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- Collects blood samples from patients in hospitals, blood banks, clinics, or doctors’ offices by venipuncture or microtechniques.
- Labels and stores blood containers for processing.
- Required to have a high school diploma or GED with acceptable training; most are trained directly by the facility for which they work. May be required to be certified or licensed by some states.
- Supervised by a manager in the area, often someone who is associated with the laboratory.
- Interacts with patients who need to have blood drawn, often when the patient first arrives at the hospital or doctor’s office.
Who is a Phlebotomist?
What does a Phlebotomist do?
What education, training, and experience must one have to function as a Phlebotomist?
How and by whom is a Phlebotomist supervised?
What are the typical day-to-day activities of a Phlebotomist?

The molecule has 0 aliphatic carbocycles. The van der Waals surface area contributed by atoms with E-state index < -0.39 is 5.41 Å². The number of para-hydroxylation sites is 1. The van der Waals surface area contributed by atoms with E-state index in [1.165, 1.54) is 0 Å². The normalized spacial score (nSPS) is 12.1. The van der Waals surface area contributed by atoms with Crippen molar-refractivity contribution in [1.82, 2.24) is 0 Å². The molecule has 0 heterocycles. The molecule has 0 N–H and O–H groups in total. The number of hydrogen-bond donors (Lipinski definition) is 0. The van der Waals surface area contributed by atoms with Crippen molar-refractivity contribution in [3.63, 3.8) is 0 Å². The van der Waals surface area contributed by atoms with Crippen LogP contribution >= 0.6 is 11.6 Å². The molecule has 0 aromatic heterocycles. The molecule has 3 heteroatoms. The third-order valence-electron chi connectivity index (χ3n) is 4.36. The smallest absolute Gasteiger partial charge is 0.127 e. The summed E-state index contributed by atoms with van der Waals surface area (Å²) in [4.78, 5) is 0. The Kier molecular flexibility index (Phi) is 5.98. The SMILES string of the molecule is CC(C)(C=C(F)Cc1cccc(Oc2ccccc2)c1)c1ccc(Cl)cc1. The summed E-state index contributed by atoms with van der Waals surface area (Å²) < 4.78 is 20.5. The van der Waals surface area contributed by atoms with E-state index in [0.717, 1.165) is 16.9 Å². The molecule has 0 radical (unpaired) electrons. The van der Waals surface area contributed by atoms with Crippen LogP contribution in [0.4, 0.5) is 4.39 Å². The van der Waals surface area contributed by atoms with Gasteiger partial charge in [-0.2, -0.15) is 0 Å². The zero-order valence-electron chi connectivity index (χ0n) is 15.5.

Must a Phlebotomist be licensed or certified to function in his or her role as part of the health care team?
What types of patients would benefit from the care of a Phlebotomist?
How and when does a Phlebotomist become involved in the care of a particular patient?
Additional information about the Phlebotomy profession can be found in the Clinical Laboratory Technologists and Technicians section of the Occupational Outlook Handbook provided by the U.S. Bureau of Labor and Statistics. The American Medical Technologists offers continuing education and certification for Phlebotomists.
Kathy Cilia, American Medical Technologists